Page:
TRAMPING through the Pembrokeshire countryside is a joy. The green fields, the grazing livestock, the rolling hills. But some pretty nasty things can, and do, happen to people who work the land.

Farming is officially the most dangerous industry with a fatality rate higher than any other sector.

The farming industry is risky for a multitude of reasons. How many jobs are there in which so many people work beyond retirement age? It is no coincidence that older people make up a large proportion of those who are killed or injured by cattle; to put it bluntly when we get older we are just not agile enough to dodge out of the way if an animal turns on us.

A reason why the Pembrokeshire countryside is loved by so many is its isolation but here lies another big risk factor for farmers. Here is a case in point. My husband popped out the other evening to shift a fence for a group of heifers that needed extra grazing.

Three hours later he still hadn’t returned and alarm bells started to ring – but not his phone which as ever was out of signal. He got a good ticking off when I found him bobbing along on a tractor in the semi-darkness; blithely unaware of the mayhem he had created as he happily rolled in grass seed because he had heard there was rain on its way. It occurred to me that farm accidents happen in isolated places so it can take longer to raise the alarm and for help to arrive.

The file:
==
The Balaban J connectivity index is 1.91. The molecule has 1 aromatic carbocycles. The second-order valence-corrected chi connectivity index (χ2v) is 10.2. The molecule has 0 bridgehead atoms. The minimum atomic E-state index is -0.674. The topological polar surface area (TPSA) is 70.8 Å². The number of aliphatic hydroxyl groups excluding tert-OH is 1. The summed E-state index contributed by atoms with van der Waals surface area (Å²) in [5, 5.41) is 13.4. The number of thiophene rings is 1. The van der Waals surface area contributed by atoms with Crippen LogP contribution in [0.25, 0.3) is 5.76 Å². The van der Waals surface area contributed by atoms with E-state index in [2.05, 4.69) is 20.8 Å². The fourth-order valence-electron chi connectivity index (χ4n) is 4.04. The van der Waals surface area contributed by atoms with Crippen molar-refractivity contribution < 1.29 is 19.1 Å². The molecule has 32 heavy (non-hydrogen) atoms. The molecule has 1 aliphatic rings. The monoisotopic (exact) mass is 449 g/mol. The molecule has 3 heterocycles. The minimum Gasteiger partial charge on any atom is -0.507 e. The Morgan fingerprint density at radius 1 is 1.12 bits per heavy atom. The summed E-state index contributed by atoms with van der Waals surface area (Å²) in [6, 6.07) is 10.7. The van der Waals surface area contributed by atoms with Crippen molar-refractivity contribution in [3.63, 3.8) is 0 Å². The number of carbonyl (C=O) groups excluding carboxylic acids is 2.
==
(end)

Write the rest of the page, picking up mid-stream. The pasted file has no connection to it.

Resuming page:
Unsurprisingly quadbikes and tractors are the most common cause of fatal injury – why oh why do farmers object to wearing helmets? Yes they are a bother to pull on and off – but so is a serious head injury.

Haymaking is another potential hazard. In the long summers of my youth – yes summers really were hotter back then – I would perch precariously at the top of a trailer of hay as it made its way back to the barn along a bumpy track. It wobbled and swayed but I didn’t appreciate the danger, we didn’t in those days, but has anything really changed? People still regularly die after being hit by falling bales.

Even people who don’t live in the countryside know that they must beware of the bull – it seems to be one of those facts that is drilled into us at an early age – but in fact it's the angry cow that we need to watch out for. Cows with calves have fierce protective instincts, and a herd mentality might trigger an attack if they feel threatened.

Animals can also cause injuries accidentally through simple curiosity. A few weeks ago I was nudged and barged by a group of thirsty cattle when I tried to fill up their trough after the water supply failed. They were parched and cross and nothing was going to get in the way of them and a drink of water.

So what’s to be done to make farming safer? GPS might make a difference for farmers working alone in remote locations and there is no place for visitors, children and the elderly near machinery and vehicles. Right to roam laws have made the countryside more accessible to walkers but for goodness sake keep dogs on leads and keep a safe distance from livestock.

There is no simple answer to farm safety. Enforcement and regulation won’t make the countryside safer but a change of culture might.